The Charter Group of Wildlife Ecology is a part of the Shamir Research Institute and the Department of Geography and Environmental Studies, University of Haifa. Our group general interests are wildlife ecology, management, ecosystem services, and outreach. We are especially interested in how wildlife and humans can coexist. For example, can predators be used in integrated pest management in agriculture to control pest species (rodents and insects). Two projects that we lead are whether barn owl can control rodents in crop fields or orchards and whether great tits can control coddling moths in apple orchards.
We study different small mammal populations (mainly social voles and house mice), diurnal (common kestrels) and nocturnal raptors (barn owls and long-eared owls), song birds (great tits and house sparrow), and invasive species (ringed-parakeet and common myna). We are also interested in how different biotic and abiotic factors affect breeding success in birds. We have been using artificial nest sites during the past 10 years to study management methods, competitive interactions (both native and invasive species species), reproductive behavior of breeding birds and the evolution of color traits in barn owls. In our research, we like to combine both low (i.e. intensive field work) and high tech (i.e. drones, tracking devices) methods to answer different scientific questions.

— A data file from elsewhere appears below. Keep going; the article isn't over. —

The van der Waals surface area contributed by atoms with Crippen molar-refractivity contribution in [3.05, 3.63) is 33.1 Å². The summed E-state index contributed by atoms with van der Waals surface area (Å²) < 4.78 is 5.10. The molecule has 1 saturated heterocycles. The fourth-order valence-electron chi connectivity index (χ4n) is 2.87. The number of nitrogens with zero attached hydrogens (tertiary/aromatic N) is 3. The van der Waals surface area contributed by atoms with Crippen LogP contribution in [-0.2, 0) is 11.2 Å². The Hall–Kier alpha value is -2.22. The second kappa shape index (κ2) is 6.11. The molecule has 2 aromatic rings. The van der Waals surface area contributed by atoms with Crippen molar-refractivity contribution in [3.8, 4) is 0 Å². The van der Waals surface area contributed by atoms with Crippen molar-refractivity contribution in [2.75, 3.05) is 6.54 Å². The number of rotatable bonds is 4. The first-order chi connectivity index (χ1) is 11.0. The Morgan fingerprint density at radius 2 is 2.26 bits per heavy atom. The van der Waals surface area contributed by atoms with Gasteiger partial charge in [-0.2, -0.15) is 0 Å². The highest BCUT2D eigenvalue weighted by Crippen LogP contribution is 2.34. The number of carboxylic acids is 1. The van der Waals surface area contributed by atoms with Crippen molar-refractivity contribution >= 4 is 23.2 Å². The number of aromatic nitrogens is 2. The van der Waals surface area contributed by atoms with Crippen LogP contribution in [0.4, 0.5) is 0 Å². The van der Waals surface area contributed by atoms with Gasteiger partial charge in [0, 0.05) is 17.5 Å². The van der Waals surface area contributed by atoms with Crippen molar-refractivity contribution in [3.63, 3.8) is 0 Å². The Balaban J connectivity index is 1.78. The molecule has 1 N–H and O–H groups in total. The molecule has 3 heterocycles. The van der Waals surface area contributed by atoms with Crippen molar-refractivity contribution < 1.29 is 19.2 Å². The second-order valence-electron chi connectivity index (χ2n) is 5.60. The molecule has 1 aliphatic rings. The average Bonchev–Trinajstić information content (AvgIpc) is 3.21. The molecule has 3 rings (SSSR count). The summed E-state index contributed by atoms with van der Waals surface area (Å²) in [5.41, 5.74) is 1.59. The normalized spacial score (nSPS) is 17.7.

Lastly, we are also very interested in citizen science and STEM educational projects to introduce kindergarten, elementary, middle, and high school students to scientific research.
Israel's leaders in:
Using barn owl as biological pest control agents of rodents in agriculture